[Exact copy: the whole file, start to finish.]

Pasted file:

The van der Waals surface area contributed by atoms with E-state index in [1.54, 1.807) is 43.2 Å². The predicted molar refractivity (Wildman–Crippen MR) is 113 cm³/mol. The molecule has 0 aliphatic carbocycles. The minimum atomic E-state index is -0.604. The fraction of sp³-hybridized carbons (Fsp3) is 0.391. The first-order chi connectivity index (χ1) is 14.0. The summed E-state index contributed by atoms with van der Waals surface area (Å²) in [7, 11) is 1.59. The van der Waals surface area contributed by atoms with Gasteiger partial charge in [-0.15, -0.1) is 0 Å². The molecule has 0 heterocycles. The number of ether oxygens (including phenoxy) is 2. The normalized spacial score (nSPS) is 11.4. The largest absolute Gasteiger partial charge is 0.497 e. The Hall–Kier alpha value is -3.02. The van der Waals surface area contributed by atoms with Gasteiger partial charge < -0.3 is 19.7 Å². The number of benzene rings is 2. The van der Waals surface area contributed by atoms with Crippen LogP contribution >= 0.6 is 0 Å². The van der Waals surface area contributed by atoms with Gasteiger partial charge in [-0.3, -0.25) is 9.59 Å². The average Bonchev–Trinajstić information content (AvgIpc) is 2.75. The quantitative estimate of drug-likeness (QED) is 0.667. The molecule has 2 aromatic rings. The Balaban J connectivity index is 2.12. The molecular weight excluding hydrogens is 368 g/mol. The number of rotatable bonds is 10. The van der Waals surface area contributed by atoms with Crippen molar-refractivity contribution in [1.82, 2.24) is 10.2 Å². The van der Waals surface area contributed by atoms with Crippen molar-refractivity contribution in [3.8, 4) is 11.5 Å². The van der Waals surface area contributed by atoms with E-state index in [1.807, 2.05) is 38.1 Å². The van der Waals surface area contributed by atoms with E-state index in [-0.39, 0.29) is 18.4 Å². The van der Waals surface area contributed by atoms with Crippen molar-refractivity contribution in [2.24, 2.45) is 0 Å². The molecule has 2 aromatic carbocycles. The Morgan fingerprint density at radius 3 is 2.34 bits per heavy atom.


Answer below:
The van der Waals surface area contributed by atoms with E-state index in [1.54, 1.807) is 43.2 Å². The predicted molar refractivity (Wildman–Crippen MR) is 113 cm³/mol. The molecule has 0 aliphatic carbocycles. The minimum atomic E-state index is -0.604. The fraction of sp³-hybridized carbons (Fsp3) is 0.391. The first-order chi connectivity index (χ1) is 14.0. The summed E-state index contributed by atoms with van der Waals surface area (Å²) in [7, 11) is 1.59. The van der Waals surface area contributed by atoms with Gasteiger partial charge in [-0.15, -0.1) is 0 Å². The molecule has 0 heterocycles. The number of ether oxygens (including phenoxy) is 2. The normalized spacial score (nSPS) is 11.4. The largest absolute Gasteiger partial charge is 0.497 e. The Hall–Kier alpha value is -3.02. The van der Waals surface area contributed by atoms with Gasteiger partial charge < -0.3 is 19.7 Å². The number of benzene rings is 2. The van der Waals surface area contributed by atoms with Crippen LogP contribution >= 0.6 is 0 Å². The van der Waals surface area contributed by atoms with Gasteiger partial charge in [-0.3, -0.25) is 9.59 Å². The average Bonchev–Trinajstić information content (AvgIpc) is 2.75. The quantitative estimate of drug-likeness (QED) is 0.667. The molecule has 2 aromatic rings. The Balaban J connectivity index is 2.12. The molecular weight excluding hydrogens is 368 g/mol. The number of rotatable bonds is 10. The van der Waals surface area contributed by atoms with Crippen molar-refractivity contribution in [1.82, 2.24) is 10.2 Å². The van der Waals surface area contributed by atoms with Crippen molar-refractivity contribution in [3.8, 4) is 11.5 Å². The van der Waals surface area contributed by atoms with E-state index in [1.807, 2.05) is 38.1 Å². The van der Waals surface area contributed by atoms with E-state index in [-0.39, 0.29) is 18.4 Å². The van der Waals surface area contributed by atoms with Crippen molar-refractivity contribution in [2.24, 2.45) is 0 Å². The molecule has 2 aromatic carbocycles. The Morgan fingerprint density at radius 3 is 2.34 bits per heavy atom.